On the flip side, having a bias on the inhale, creates the opposite effect. So imagine breathing in for 5 seconds and exhale for 2 seconds. Try doing that for a solid minute. The inhale probably won’t be a full 5 seconds after the first few breaths. That is fine. Because it is physically impossible. But keep trying to take a big inhale. This will quickly produce some different results that you can easily feel within minutes. The vagus nerve will not be as stimulated, so there won’t really be a relaxation response. Rather, it will be a stimulating effect for the whole body in the way of a stress response. As you breath in quickly and deeply, but only partly exhale, your lungs will fill and remain filled with oxygen. This will speed up how quickly oxygen gets absorbed into your bloodstream. That’s really important, but I'll talk more about that later on. Every time you inhale, your heart rate will speed up. Exhaling will lower your heart rate over time, but as the exhale is being limited, there will be a bias towards an increased heart rate throughout the time of breathing like this.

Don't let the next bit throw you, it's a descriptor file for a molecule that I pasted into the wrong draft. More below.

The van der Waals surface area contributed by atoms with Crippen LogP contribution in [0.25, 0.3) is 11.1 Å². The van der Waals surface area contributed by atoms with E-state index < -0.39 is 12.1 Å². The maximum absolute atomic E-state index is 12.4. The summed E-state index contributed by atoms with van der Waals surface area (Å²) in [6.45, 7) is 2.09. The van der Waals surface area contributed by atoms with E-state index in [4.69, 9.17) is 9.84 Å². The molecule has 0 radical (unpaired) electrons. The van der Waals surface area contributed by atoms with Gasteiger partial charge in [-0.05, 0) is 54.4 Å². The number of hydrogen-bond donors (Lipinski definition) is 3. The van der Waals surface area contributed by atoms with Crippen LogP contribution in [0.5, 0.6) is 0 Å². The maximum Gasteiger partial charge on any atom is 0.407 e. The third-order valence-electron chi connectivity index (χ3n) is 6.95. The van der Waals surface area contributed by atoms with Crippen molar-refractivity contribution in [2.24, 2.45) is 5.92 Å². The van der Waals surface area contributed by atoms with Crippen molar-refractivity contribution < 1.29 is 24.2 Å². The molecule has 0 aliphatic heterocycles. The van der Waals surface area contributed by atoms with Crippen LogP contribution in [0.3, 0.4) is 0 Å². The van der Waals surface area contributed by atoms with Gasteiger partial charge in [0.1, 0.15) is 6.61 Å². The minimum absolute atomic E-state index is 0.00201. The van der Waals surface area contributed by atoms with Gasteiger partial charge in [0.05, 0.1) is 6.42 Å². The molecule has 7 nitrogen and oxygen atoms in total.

Control your breath. If you don’t, you can’t control your body.
You may notice that this type of breathing, with a big inhale but small exhale, looks just like a mechanism that can happen during a stress response, or an anxiety attack or even during an asthma attack. It looks like hyperventilation. You can also see this happen to people who submerge themselves suddenly in 10C/50F water without proper prep. But in this case, we are hyperventilating in a controlled way. It is not happening as an uncontrollable reflex, but rather as a conscious, controlled, intentional preparation. Performing this type of breathing for a few minutes before going into that cold and icy water can may or break the experience for you. It is the single most important aspect that allows your body to effectively FIGHT the cold, rather than just trying to deal with it or ignore it. Which, as I alluded to earlier, can and will kill you if you aren’t smart about it. Being out in 10C weather, not even water, just out in the open air, can kill people if they aren’t appropriately dressed or conditioned for that temperature. This practice is never about IGNORING the cold. It is never a case of detaching yourself from the cold. It is about facing it head on.